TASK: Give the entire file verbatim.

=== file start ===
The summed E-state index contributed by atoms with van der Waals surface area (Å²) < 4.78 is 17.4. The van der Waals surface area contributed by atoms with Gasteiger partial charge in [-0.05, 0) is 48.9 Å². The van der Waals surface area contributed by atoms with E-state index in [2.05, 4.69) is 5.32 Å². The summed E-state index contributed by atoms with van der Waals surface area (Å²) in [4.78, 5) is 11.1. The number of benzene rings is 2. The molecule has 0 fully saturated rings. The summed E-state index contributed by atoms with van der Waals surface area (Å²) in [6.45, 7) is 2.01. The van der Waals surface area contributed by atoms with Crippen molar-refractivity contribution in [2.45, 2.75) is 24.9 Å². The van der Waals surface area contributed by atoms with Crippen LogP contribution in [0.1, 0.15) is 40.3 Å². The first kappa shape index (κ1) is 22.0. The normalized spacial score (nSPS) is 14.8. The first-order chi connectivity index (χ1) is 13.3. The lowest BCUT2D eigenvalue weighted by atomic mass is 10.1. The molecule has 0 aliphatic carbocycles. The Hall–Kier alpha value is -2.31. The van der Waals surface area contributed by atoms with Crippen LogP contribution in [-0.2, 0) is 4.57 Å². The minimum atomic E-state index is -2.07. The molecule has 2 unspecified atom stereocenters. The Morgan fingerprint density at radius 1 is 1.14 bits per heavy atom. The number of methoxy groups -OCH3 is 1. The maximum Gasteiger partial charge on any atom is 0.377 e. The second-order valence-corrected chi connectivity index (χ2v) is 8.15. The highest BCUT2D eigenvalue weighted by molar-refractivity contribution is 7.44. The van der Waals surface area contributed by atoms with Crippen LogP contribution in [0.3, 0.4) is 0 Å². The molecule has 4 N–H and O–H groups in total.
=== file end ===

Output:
The summed E-state index contributed by atoms with van der Waals surface area (Å²) < 4.78 is 17.4. The van der Waals surface area contributed by atoms with Gasteiger partial charge in [-0.05, 0) is 48.9 Å². The van der Waals surface area contributed by atoms with E-state index in [2.05, 4.69) is 5.32 Å². The summed E-state index contributed by atoms with van der Waals surface area (Å²) in [4.78, 5) is 11.1. The number of benzene rings is 2. The molecule has 0 fully saturated rings. The summed E-state index contributed by atoms with van der Waals surface area (Å²) in [6.45, 7) is 2.01. The van der Waals surface area contributed by atoms with Crippen molar-refractivity contribution in [2.45, 2.75) is 24.9 Å². The van der Waals surface area contributed by atoms with Crippen LogP contribution in [0.1, 0.15) is 40.3 Å². The first kappa shape index (κ1) is 22.0. The normalized spacial score (nSPS) is 14.8. The first-order chi connectivity index (χ1) is 13.3. The lowest BCUT2D eigenvalue weighted by atomic mass is 10.1. The molecule has 0 aliphatic carbocycles. The Hall–Kier alpha value is -2.31. The van der Waals surface area contributed by atoms with Crippen LogP contribution in [-0.2, 0) is 4.57 Å². The minimum atomic E-state index is -2.07. The molecule has 2 unspecified atom stereocenters. The Morgan fingerprint density at radius 1 is 1.14 bits per heavy atom. The number of methoxy groups -OCH3 is 1. The maximum Gasteiger partial charge on any atom is 0.377 e. The second-order valence-corrected chi connectivity index (χ2v) is 8.15. The highest BCUT2D eigenvalue weighted by molar-refractivity contribution is 7.44. The van der Waals surface area contributed by atoms with Crippen LogP contribution in [0.3, 0.4) is 0 Å². The molecule has 4 N–H and O–H groups in total.